Dan A. Nelson reviews lightweight boots for mud-slickened spring trails: the Kayland Zenith and Garmont's Zenith Hike GTX (men's) and Amica Hike GTX (women's).
With spring here, hiking opportunities are reopening in the foothills of Western Washington as well as in the sage-covered coulees of the Columbia Plateau.
Early-season hiking, though, means mud-slickened trails and lingering snow on higher routes. Firm footing is vital as you navigate those slippery surfaces.
With that in mind, we set out to find the best lightweight hiking boots suitable for exploring Washington’s spring-ready trails. The Kayland Zenith easily earned the title of “best boot” from both our male and female testers.
Kayland kept weight off the boots by creating an upper made of stout nylon, with strategic use of leather for extra support and stiffness where most vital. The design gives the Zenith rock-solid ankle support in a boot that weighs just 3 pounds per pair (for men’s size 12).
- Shell icebreaker begins journey after protesters removed from Portland bridge
- Surviving Seattle’s sidewalks: Pedestrian rage rises as the population grows
- Silence deafening as Russell Wilson deadline for extension nears
- Haggen cuts worker hours in Seattle area
- Alaska Airlines has 72-hour sale on fall travel to Hawaii
Most Read Stories
During testing, we found the moderately soft Vibram outsole provided solid grip on both the rain-slick basalt of Frenchman’s Coulee and the slippery mud of Middle Tiger Trail in the Issaquah Alps. An eVent liner makes the boot waterproof while still highly breathable, so you’ll be comfortable in the sloppy wet spring conditions in the foothills, as well as on hot afternoons in the deserts of Central Washington.
A lining of Cocona — a material made using carbonized coconut husks — wicks moisture away from your skin while providing a natural antimicrobial quality to fight odor buildup.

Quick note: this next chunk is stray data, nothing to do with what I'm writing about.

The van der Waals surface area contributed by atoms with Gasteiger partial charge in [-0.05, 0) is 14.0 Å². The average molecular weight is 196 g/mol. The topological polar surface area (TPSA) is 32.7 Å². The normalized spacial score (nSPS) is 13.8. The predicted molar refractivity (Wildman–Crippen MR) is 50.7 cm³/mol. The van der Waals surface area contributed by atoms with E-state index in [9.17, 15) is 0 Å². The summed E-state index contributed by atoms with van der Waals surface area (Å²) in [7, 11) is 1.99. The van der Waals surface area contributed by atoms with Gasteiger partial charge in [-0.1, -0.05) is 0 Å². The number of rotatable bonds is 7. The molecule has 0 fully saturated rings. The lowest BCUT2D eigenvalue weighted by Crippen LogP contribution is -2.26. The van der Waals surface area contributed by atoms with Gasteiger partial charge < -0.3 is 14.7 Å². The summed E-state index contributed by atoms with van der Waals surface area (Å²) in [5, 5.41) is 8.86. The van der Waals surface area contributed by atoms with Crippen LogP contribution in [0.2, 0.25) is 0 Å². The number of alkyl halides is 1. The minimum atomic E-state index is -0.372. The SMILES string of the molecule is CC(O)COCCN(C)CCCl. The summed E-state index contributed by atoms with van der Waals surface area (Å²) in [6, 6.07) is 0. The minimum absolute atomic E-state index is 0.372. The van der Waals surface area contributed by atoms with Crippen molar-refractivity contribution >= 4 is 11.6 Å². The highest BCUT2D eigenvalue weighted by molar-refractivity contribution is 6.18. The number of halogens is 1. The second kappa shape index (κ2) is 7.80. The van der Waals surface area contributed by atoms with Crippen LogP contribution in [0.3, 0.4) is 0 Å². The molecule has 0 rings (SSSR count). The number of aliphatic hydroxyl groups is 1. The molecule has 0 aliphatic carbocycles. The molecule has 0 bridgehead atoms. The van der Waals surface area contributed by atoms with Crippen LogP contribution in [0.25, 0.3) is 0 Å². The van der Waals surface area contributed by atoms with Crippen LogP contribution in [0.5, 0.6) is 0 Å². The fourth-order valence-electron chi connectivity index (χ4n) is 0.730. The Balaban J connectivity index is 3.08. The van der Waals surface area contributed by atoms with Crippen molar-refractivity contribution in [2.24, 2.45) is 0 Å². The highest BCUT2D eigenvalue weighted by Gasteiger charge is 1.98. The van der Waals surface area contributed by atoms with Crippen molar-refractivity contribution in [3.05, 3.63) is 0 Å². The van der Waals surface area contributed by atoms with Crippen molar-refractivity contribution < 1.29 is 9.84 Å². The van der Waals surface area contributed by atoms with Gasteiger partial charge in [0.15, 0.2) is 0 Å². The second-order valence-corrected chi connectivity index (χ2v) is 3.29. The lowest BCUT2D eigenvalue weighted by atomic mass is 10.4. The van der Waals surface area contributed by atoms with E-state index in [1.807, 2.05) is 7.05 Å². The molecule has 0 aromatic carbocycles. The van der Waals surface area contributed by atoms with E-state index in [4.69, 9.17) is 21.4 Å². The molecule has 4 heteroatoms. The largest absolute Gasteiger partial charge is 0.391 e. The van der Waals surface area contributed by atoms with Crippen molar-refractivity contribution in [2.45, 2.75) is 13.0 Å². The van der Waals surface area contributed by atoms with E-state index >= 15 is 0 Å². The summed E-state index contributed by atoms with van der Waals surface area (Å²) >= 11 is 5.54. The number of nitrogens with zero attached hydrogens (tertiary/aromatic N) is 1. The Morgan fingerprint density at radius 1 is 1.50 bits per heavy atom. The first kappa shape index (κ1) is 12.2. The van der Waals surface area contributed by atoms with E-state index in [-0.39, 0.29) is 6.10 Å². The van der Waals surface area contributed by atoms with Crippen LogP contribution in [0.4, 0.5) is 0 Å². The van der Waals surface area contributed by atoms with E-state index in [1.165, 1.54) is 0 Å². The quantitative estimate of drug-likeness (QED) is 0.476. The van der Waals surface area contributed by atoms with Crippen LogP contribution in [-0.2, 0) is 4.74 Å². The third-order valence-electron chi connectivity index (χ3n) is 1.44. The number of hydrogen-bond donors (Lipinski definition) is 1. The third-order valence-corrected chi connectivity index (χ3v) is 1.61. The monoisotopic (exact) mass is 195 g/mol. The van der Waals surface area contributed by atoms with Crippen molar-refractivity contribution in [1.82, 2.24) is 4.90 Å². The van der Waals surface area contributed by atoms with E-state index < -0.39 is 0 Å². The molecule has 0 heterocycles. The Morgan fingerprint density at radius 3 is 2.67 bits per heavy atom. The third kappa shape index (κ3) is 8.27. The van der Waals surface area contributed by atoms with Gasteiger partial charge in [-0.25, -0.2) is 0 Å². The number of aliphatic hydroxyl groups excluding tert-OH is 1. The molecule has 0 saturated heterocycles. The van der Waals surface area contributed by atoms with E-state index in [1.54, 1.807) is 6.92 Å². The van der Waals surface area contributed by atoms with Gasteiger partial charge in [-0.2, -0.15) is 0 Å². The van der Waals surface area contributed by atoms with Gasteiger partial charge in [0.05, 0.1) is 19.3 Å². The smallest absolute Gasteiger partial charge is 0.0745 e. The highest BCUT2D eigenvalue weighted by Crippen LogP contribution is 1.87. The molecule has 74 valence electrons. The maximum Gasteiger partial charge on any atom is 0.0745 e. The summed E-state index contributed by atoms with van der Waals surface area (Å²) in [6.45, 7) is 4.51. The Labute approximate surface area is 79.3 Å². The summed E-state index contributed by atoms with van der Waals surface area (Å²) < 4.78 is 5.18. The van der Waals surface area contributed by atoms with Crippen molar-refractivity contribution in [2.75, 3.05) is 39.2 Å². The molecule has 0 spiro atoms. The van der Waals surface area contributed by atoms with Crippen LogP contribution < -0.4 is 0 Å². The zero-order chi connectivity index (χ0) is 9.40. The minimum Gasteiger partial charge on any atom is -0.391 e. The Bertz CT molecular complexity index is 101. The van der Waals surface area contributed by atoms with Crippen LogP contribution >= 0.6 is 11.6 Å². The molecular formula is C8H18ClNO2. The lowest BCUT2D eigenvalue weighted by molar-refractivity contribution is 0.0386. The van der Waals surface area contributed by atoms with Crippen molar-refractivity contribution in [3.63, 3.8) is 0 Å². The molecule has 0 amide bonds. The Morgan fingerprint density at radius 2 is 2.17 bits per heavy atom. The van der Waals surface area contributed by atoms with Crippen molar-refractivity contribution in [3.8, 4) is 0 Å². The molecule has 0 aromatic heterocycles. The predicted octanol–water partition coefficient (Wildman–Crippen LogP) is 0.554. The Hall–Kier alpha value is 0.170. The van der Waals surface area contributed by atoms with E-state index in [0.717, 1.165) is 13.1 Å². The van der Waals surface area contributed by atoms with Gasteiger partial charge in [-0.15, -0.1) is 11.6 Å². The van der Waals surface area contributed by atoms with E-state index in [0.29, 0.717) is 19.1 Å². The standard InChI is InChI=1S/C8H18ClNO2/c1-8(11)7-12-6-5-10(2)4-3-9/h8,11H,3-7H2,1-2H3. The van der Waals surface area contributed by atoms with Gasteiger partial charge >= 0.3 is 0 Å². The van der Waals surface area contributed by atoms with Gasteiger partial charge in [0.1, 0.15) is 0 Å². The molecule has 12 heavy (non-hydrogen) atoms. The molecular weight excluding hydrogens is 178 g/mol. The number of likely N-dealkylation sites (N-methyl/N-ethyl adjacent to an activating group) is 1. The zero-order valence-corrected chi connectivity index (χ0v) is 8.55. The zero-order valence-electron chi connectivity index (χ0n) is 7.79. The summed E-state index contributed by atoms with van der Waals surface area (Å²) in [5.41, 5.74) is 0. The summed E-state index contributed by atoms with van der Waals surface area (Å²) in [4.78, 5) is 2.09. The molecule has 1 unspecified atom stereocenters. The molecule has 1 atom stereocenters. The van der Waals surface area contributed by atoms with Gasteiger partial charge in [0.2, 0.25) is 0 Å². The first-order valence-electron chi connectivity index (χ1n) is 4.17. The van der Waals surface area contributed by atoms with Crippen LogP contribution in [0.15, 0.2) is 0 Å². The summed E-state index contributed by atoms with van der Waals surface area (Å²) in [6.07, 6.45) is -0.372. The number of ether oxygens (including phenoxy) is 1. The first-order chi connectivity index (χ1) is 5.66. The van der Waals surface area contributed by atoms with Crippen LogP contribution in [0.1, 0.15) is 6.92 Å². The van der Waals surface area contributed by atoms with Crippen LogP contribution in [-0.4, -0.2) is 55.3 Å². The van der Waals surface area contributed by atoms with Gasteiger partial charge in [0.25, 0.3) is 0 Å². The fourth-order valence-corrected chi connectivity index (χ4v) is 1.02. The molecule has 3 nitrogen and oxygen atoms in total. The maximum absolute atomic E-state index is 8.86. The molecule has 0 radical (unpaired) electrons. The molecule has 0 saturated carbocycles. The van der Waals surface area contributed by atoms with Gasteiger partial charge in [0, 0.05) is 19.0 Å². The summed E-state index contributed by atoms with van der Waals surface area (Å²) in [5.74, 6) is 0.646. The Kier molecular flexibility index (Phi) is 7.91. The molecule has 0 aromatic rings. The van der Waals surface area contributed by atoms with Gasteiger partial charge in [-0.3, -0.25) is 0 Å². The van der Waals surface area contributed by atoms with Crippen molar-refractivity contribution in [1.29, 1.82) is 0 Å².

The Kayland Zenith sports a medium-volume fit, with a somewhat narrow heel cup and midwidth forefoot. A range of male and female testers, including some who are traditionally difficult to accommodate, praised the fit. The boots sell for $164. For more information, see www.kayland.com.
Remarkably, the other boot that drew praise from testers was also named Zenith. The Zenith Hike GTX (men’s) and Amica Hike GTX (women’s) from Garmont provide similar performance as the Kayland boots, but the Garmonts fit a wider foot, especially in the heel.
The Garmont boots feature a slightly stiffer midsole than the Kaylands. This earned them higher marks from testers during use in the soft mud and snow found on the Pilchuck Trail. In those conditions, the stiffer midsole provided needed stability underfoot while kicking steps in the soft surfaces. A Gore-Tex liner provides waterproofness, while a full rand — a band of rubberized material circling the foot just above the sole — protects against scuffing and wear that can lead to leaks.
The Garmont boot weighs a touch more than the Kaylands (3 pounds, 4 ounces, for men’s size 12) but still qualifies as a “lightweight” boot. The sales prices are $149 (Zenith Hike GTX) and $154 (Amica Hike GTX). For more information, see www.garmontusa.com.
Freelancer Dan A. Nelson, of Puyallup, is a regular contributor to Backpacker magazine and an author of outdoor guides with The Mountaineers Books. For the purpose of review, gear manufacturers lend products, which are returned after a typical use of four to six weeks. There is no payment from manufacturers, and they have no control over the content of reviews. Contact Nelson with gear-related questions at firstname.lastname@example.org.